10 Remarkable Facts about Pangolins
World Pangolin Day is an opportunity for pangolin enthusiasts to join together in raising awareness about these unique mammals — and their plight. Pangolin numbers are rapidly declining in Asia and Africa.
Our Top 10 Facts About The Pangolin
There are a total of 8 species of Pangolin in the world, 4 of which live exclusively in Africa, and the other 4 in Asia.
20% of a pangolin’s weight is compromised of scales – when threatened the pangolin rolls up tightly, using its scales to create an almost impenetrable barrier. The scales also have razor-sharp edges making them an additional weapon when the pangolin thrashes their tail.
Pangolins have no teeth. They “chew” using gravel and keratinous spines inside their stomach.
Baby pangolins travel around with their mothers by riding on the base of her tail.
Pangolins feed on ants and can consume 70 million ants per year.
Tens of thousands of wild pangolins are killed every year for trade in scales and flesh.
Pangolins have large, curved claws that are used for excavating ant and termite nests, as well as for pulling bark off trees and logs in search of insects.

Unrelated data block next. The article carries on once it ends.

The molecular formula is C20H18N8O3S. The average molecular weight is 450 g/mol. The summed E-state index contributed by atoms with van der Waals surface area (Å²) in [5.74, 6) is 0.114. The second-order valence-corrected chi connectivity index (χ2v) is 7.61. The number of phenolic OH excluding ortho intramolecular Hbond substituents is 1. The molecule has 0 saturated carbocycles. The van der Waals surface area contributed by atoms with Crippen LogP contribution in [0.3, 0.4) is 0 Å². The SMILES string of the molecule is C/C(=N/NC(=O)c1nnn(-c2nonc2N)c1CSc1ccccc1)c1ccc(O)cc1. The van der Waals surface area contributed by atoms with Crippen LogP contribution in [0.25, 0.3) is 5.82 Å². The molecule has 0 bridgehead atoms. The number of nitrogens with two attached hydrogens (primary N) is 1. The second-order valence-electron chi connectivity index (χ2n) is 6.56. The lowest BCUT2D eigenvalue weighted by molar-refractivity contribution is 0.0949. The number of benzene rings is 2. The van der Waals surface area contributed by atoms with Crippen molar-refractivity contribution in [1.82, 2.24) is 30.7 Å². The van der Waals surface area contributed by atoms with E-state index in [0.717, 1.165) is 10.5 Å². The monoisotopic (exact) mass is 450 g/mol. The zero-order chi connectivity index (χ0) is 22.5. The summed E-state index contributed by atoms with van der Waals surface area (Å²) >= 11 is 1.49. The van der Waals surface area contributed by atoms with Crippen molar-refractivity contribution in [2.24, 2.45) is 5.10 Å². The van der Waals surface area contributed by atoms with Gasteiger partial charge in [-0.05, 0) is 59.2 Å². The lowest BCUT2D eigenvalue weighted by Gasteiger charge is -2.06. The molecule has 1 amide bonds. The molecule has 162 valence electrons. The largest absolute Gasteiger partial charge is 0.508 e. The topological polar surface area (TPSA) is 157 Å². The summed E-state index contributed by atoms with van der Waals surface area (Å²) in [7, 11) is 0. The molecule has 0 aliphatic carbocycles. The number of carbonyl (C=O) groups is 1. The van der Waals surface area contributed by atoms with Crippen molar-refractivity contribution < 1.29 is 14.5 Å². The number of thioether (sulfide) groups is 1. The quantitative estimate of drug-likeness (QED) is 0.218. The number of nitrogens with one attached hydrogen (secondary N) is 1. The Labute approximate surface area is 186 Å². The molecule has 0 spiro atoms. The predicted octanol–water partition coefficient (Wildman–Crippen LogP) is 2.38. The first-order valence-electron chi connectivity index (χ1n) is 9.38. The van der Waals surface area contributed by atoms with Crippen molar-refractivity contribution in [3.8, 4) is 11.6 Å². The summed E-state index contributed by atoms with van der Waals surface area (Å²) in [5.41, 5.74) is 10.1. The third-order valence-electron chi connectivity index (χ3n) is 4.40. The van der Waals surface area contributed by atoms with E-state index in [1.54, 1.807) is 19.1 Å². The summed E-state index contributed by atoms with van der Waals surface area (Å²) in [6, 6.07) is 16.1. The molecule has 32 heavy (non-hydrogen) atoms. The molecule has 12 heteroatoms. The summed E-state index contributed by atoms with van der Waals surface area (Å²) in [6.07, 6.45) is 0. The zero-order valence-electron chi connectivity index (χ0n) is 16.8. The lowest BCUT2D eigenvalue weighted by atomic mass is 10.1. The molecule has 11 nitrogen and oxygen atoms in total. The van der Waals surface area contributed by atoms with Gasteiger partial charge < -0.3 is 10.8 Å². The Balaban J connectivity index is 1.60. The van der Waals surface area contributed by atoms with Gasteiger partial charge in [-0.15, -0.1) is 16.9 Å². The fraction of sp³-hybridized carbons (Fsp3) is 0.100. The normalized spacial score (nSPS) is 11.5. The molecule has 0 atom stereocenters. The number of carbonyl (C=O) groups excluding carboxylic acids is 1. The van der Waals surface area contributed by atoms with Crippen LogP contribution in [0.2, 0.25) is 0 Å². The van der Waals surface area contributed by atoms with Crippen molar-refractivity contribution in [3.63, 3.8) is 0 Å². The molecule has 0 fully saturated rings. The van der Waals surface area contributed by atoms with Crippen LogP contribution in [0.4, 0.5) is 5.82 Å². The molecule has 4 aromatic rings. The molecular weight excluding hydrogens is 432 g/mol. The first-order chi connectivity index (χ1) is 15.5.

A pangolin’s tongue can be up to more than 40cms longer than it’s body length!
The biggest threat to all pangolin species today is illegal, commercial hunting for human consumption. African species are largely hunted as bushmeat, as well as regional use of their scales and other body parts in traditional medicine and traditional rituals.
The illicit pangolin trade has become extremely lucrative. According to Environmental News Network, pangolins were worth around US $10 per kilo in the early 1990s and had soared to US$175 per kg by 2009. Wildlife Alliance’s Suwanna Gauntlett explained in an interview with Mongabay guest writer, Laurel Neme, that the going rate had reached a whopping US $200 per kilogram in 2011.
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